Of course there are always some risks. In the long run, Alphabet could run into a few problems. One of the first thing Alphabet will have to deal with is European regulators. They have been charged with placing their own companies higher in search engine results even when other companies have paid to have their company ranked higher. They will have until August 17th to respond to the charge, which could well have a damaging effect on their stock.

The other problem Alphabet will have is the Google advertisements. When companies were paying for advertisements on desktop computers, they were proving to be quite lucrative. On mobile devices however, they do not make even close to the same amount of money. Considering that 89% of the $66 billion revenue in 2014 came from this aspect of the business, there could be a little trouble in the future. Google will have to find a way to make their paid-advertisements business more suitable for mobile devices if they are to keep these levels of revenue in 2015.

For now at least, investors in Google will be very happy indeed. It is the future that could pose a few problems. Alphabet will probably face a lot of pressure to streamline even further than they already have, which could prove to be very difficult. If they want to continue the solid streams of revenue they have been enjoying, changing to Alphabet will have to be just the first step in their attempts to streamline.

INCO 10% Average Return For The Next 10 Years (India Consumer ETF)


The burgeoning middle class in India will drive global investments for the next 10 to 20 years and experts in emerging markets believe INCO is a solid pick to take advantage of this massive growth. An investor would be wise to divert a part of their portfolio to INCO over the next decade. The middle class in India stands around 50 million people, or 5% of the population and by 2022, India’s population will draw even with that of China, at 1.4 billion people, and then exceed it (by 2030 India is expected to be home to 1.5 billion people).

INCO seeks investment results that correspond to the price and yield performance of the Indxx India Consumer Index

  • Net Expense Ratio: 89%
  • 34.68 as of close of the markets on 8/12/15
  • Top holdings include Godrej Consumer Products Ltd (5.7%) – Bajaj Auto Ltd (5.4%) – Motherson Sumi Systems Ltd (5.4%)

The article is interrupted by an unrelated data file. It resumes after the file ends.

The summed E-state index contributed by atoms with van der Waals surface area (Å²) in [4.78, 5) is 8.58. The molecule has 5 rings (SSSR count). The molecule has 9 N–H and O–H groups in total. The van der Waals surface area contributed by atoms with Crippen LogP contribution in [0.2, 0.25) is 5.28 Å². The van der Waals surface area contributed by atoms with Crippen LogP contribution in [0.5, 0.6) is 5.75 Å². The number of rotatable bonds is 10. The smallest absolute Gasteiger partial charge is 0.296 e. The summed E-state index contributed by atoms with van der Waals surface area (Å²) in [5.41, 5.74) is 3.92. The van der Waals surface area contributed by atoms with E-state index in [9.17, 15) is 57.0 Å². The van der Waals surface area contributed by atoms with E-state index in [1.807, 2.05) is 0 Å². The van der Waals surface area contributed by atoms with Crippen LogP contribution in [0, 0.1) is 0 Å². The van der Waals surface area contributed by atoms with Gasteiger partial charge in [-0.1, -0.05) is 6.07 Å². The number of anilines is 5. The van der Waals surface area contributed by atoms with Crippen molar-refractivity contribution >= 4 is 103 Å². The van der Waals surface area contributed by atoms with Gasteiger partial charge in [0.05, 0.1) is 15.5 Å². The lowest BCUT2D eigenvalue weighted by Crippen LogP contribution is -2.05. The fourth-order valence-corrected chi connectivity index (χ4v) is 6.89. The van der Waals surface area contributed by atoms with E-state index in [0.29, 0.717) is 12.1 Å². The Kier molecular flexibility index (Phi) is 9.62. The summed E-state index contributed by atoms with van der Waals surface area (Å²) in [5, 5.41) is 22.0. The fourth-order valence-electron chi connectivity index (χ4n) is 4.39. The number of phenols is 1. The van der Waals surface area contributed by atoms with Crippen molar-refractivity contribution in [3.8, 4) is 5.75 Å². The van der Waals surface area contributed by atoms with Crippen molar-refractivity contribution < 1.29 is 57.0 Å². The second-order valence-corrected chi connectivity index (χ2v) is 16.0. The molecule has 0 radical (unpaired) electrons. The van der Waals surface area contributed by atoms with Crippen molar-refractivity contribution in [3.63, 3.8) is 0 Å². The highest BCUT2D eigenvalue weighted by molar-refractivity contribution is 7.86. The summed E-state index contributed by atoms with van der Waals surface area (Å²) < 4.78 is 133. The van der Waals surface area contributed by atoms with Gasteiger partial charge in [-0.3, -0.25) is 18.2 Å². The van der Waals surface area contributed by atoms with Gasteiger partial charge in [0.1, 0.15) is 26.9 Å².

• 52 week range: 28.26-37.75

Time To Stock Up On Commodities As Trading Hits 13 Year Low?


Even though many people have been talking about the losses on the Greek and Chinese stock markets, the real losses have been coming from somewhere else. The commodities market has suffered the most over the last year or so. Oil prices have dropped by 10 percent while coffee prices have also dropped by a staggering 30 percent. Even though the Greek market has only dropped 5 percent up until now, they still seem to be getting more attention than the commodities complex.

But why have commodities fallen to their lowest trading value in 13 years? Here are some of the reasons why shares in commodities are being sold so cheaply.

Global Growth Slowing Down

When the economic activity of a country – or indeed the world – starts to deteriorate, commodities are one of the notable industries that tend to follow suit. Commodities such as energy and metals used in industrial work tend to take the biggest hits. This is because when there is limited growth, the demand for these particular products goes down.

Fed Hike Expected Imminently

With fall fast approaching, many people are expecting the Federal Reserve to announce a hike. While growth has been below expectations, the drop has not been sharp enough to stop this from happening. When the expected hike does take place, it will raise the dollar up even higher that its current 8 percent rise this year. This will happen because other central banks are easing rather than hiking. When this happens, real estate also rises. This will have a direct impact on commodities, especially on things like precious metals.

Excessive Supplies

This has been one of the biggest factors that have been affecting areas like energy prices. More specifically, crude oil has been taking the biggest hit due to excess supply. The supply of crude oil from the Middle East has been increasing, to such an extent that the US alone saw an increase of 500k barrels of crude oil since the start of 2015. This problem does not look like it will slow down anytime soon either. A deal with Iran is in the works and countries like Saudi Arabia and Iraq are increasing their supplies as well.

Adding It All Up

When you put all of these factors together, it becomes clear that commodities are going to be under some pressure for the foreseeable future. For that reason, investors are not investing in specific commodities. Instead, they are focusing on the companies that produce said commodities. And if you’re looking for cheaper stocks, then now could be the best time to be buying. The US energy industry is currently selling stocks at a 40 percent discount. Stocks in the metal industry are said to be even lower than that. On the commodities market at least, there are plenty of bargains to choose from.

Should Investors Be Buying Commodities?

For now, it’s best to wait. Because the prices of commodities are falling and the economy is slowing down, it’s best to wait and see how things pan out over the coming months.